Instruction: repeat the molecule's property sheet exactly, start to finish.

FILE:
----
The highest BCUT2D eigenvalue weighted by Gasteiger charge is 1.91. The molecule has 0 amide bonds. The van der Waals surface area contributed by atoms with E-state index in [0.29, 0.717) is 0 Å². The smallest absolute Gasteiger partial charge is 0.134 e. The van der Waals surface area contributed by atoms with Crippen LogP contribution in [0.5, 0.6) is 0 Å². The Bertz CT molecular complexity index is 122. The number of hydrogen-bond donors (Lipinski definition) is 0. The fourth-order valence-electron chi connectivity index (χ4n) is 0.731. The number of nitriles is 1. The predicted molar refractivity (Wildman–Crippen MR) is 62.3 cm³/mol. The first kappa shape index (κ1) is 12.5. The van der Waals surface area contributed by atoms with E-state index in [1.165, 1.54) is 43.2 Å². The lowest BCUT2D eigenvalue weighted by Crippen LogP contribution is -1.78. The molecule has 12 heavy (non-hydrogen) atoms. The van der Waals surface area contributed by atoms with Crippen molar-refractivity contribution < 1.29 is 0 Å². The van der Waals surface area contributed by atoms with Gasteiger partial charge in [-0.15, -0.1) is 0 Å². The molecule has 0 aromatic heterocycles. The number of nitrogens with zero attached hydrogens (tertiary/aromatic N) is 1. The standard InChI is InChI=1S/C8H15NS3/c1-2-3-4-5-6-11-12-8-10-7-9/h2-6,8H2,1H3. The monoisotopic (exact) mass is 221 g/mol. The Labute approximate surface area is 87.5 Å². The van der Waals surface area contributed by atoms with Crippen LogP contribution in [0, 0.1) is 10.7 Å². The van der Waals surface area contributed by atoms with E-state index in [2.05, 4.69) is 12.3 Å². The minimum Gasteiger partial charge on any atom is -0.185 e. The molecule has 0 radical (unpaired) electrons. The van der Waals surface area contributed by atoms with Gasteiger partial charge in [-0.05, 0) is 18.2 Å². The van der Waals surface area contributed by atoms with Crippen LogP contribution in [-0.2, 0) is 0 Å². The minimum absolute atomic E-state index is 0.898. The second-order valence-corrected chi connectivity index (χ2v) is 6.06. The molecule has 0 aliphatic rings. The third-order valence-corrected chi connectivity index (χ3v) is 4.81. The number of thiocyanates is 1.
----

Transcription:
The highest BCUT2D eigenvalue weighted by Gasteiger charge is 1.91. The molecule has 0 amide bonds. The van der Waals surface area contributed by atoms with E-state index in [0.29, 0.717) is 0 Å². The smallest absolute Gasteiger partial charge is 0.134 e. The van der Waals surface area contributed by atoms with Crippen LogP contribution in [0.5, 0.6) is 0 Å². The Bertz CT molecular complexity index is 122. The number of hydrogen-bond donors (Lipinski definition) is 0. The fourth-order valence-electron chi connectivity index (χ4n) is 0.731. The number of nitriles is 1. The predicted molar refractivity (Wildman–Crippen MR) is 62.3 cm³/mol. The first kappa shape index (κ1) is 12.5. The van der Waals surface area contributed by atoms with E-state index in [1.165, 1.54) is 43.2 Å². The lowest BCUT2D eigenvalue weighted by Crippen LogP contribution is -1.78. The molecule has 12 heavy (non-hydrogen) atoms. The van der Waals surface area contributed by atoms with Crippen molar-refractivity contribution < 1.29 is 0 Å². The van der Waals surface area contributed by atoms with Gasteiger partial charge in [-0.15, -0.1) is 0 Å². The molecule has 0 aromatic heterocycles. The number of nitrogens with zero attached hydrogens (tertiary/aromatic N) is 1. The standard InChI is InChI=1S/C8H15NS3/c1-2-3-4-5-6-11-12-8-10-7-9/h2-6,8H2,1H3. The monoisotopic (exact) mass is 221 g/mol. The Labute approximate surface area is 87.5 Å². The van der Waals surface area contributed by atoms with Crippen LogP contribution in [0, 0.1) is 10.7 Å². The van der Waals surface area contributed by atoms with E-state index in [2.05, 4.69) is 12.3 Å². The minimum Gasteiger partial charge on any atom is -0.185 e. The molecule has 0 radical (unpaired) electrons. The van der Waals surface area contributed by atoms with Gasteiger partial charge in [-0.05, 0) is 18.2 Å². The van der Waals surface area contributed by atoms with Crippen LogP contribution in [-0.2, 0) is 0 Å². The minimum absolute atomic E-state index is 0.898. The second-order valence-corrected chi connectivity index (χ2v) is 6.06. The molecule has 0 aliphatic rings. The third-order valence-corrected chi connectivity index (χ3v) is 4.81. The number of thiocyanates is 1.